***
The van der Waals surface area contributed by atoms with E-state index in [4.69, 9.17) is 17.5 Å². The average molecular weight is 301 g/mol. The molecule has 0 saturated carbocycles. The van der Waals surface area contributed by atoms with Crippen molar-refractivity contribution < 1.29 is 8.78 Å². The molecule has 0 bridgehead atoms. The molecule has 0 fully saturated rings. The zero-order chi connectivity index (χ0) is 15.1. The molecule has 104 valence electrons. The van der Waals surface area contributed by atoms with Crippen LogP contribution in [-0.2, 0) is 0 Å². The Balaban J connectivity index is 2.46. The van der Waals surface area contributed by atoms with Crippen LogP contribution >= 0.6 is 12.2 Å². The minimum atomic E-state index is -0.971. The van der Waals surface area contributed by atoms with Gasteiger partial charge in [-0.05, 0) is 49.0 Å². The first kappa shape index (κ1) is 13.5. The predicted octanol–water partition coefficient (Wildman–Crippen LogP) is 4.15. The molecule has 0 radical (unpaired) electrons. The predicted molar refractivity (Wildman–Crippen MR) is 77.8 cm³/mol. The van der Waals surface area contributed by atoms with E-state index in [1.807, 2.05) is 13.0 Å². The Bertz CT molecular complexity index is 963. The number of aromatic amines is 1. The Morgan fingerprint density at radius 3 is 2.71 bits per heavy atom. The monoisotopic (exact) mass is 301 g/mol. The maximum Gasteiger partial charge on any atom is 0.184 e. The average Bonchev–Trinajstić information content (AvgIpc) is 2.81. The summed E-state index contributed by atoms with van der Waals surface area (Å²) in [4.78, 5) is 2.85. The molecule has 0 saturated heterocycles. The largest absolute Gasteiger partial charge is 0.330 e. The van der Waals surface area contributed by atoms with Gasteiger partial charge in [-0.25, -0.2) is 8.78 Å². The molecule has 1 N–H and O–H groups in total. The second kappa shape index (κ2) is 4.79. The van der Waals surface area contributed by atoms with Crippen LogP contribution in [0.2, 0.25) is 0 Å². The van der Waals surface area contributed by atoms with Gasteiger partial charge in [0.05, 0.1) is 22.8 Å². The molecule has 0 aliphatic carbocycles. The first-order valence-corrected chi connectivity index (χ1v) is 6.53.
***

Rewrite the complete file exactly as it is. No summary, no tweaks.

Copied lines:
The van der Waals surface area contributed by atoms with E-state index in [4.69, 9.17) is 17.5 Å². The average molecular weight is 301 g/mol. The molecule has 0 saturated carbocycles. The van der Waals surface area contributed by atoms with Crippen molar-refractivity contribution < 1.29 is 8.78 Å². The molecule has 0 bridgehead atoms. The molecule has 0 fully saturated rings. The zero-order chi connectivity index (χ0) is 15.1. The molecule has 104 valence electrons. The van der Waals surface area contributed by atoms with Crippen LogP contribution in [-0.2, 0) is 0 Å². The Balaban J connectivity index is 2.46. The van der Waals surface area contributed by atoms with Crippen LogP contribution >= 0.6 is 12.2 Å². The minimum atomic E-state index is -0.971. The van der Waals surface area contributed by atoms with Gasteiger partial charge in [-0.05, 0) is 49.0 Å². The first kappa shape index (κ1) is 13.5. The predicted octanol–water partition coefficient (Wildman–Crippen LogP) is 4.15. The molecule has 0 radical (unpaired) electrons. The predicted molar refractivity (Wildman–Crippen MR) is 77.8 cm³/mol. The van der Waals surface area contributed by atoms with E-state index in [1.807, 2.05) is 13.0 Å². The Bertz CT molecular complexity index is 963. The number of aromatic amines is 1. The Morgan fingerprint density at radius 3 is 2.71 bits per heavy atom. The monoisotopic (exact) mass is 301 g/mol. The maximum Gasteiger partial charge on any atom is 0.184 e. The average Bonchev–Trinajstić information content (AvgIpc) is 2.81. The summed E-state index contributed by atoms with van der Waals surface area (Å²) in [4.78, 5) is 2.85. The molecule has 0 saturated heterocycles. The largest absolute Gasteiger partial charge is 0.330 e. The van der Waals surface area contributed by atoms with Gasteiger partial charge in [-0.25, -0.2) is 8.78 Å². The molecule has 1 N–H and O–H groups in total. The second kappa shape index (κ2) is 4.79. The van der Waals surface area contributed by atoms with Crippen LogP contribution in [0.2, 0.25) is 0 Å². The van der Waals surface area contributed by atoms with Gasteiger partial charge in [0.05, 0.1) is 22.8 Å². The molecule has 0 aliphatic carbocycles. The first-order valence-corrected chi connectivity index (χ1v) is 6.53.